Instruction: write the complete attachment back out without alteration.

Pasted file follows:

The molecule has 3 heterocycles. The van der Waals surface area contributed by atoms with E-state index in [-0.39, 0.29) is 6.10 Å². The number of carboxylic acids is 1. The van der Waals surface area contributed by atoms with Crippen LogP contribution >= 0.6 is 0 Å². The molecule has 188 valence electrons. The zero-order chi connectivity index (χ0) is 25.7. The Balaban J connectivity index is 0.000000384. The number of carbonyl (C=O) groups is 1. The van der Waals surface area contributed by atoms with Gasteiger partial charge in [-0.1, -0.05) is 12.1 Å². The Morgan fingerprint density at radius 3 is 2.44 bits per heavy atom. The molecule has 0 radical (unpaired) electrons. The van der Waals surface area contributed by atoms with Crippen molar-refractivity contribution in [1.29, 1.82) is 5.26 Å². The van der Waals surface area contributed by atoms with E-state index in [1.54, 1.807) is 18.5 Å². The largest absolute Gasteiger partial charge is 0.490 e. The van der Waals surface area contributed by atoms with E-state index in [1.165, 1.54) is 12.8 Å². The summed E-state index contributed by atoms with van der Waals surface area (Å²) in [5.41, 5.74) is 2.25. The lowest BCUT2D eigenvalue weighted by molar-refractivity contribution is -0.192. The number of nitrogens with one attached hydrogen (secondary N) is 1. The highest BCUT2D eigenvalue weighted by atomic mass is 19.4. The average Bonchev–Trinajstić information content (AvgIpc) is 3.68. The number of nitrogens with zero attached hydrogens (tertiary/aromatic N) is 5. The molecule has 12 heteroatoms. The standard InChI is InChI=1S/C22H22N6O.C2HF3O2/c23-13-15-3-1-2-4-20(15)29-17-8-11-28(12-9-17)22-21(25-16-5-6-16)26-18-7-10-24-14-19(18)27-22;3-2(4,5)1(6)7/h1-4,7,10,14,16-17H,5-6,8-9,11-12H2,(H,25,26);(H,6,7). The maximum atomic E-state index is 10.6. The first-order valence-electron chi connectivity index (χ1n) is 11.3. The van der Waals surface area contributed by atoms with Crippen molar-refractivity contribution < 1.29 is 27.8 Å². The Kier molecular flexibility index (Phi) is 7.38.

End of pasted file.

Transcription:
The molecule has 3 heterocycles. The van der Waals surface area contributed by atoms with E-state index in [-0.39, 0.29) is 6.10 Å². The number of carboxylic acids is 1. The van der Waals surface area contributed by atoms with Crippen LogP contribution >= 0.6 is 0 Å². The molecule has 188 valence electrons. The zero-order chi connectivity index (χ0) is 25.7. The Balaban J connectivity index is 0.000000384. The number of carbonyl (C=O) groups is 1. The van der Waals surface area contributed by atoms with Gasteiger partial charge in [-0.1, -0.05) is 12.1 Å². The Morgan fingerprint density at radius 3 is 2.44 bits per heavy atom. The molecule has 0 radical (unpaired) electrons. The van der Waals surface area contributed by atoms with Crippen molar-refractivity contribution in [1.29, 1.82) is 5.26 Å². The van der Waals surface area contributed by atoms with E-state index in [1.54, 1.807) is 18.5 Å². The largest absolute Gasteiger partial charge is 0.490 e. The van der Waals surface area contributed by atoms with E-state index in [1.165, 1.54) is 12.8 Å². The summed E-state index contributed by atoms with van der Waals surface area (Å²) in [5.41, 5.74) is 2.25. The lowest BCUT2D eigenvalue weighted by molar-refractivity contribution is -0.192. The number of nitrogens with one attached hydrogen (secondary N) is 1. The highest BCUT2D eigenvalue weighted by atomic mass is 19.4. The average Bonchev–Trinajstić information content (AvgIpc) is 3.68. The number of nitrogens with zero attached hydrogens (tertiary/aromatic N) is 5. The molecule has 12 heteroatoms. The standard InChI is InChI=1S/C22H22N6O.C2HF3O2/c23-13-15-3-1-2-4-20(15)29-17-8-11-28(12-9-17)22-21(25-16-5-6-16)26-18-7-10-24-14-19(18)27-22;3-2(4,5)1(6)7/h1-4,7,10,14,16-17H,5-6,8-9,11-12H2,(H,25,26);(H,6,7). The maximum atomic E-state index is 10.6. The first-order valence-electron chi connectivity index (χ1n) is 11.3. The van der Waals surface area contributed by atoms with Crippen molar-refractivity contribution < 1.29 is 27.8 Å². The Kier molecular flexibility index (Phi) is 7.38.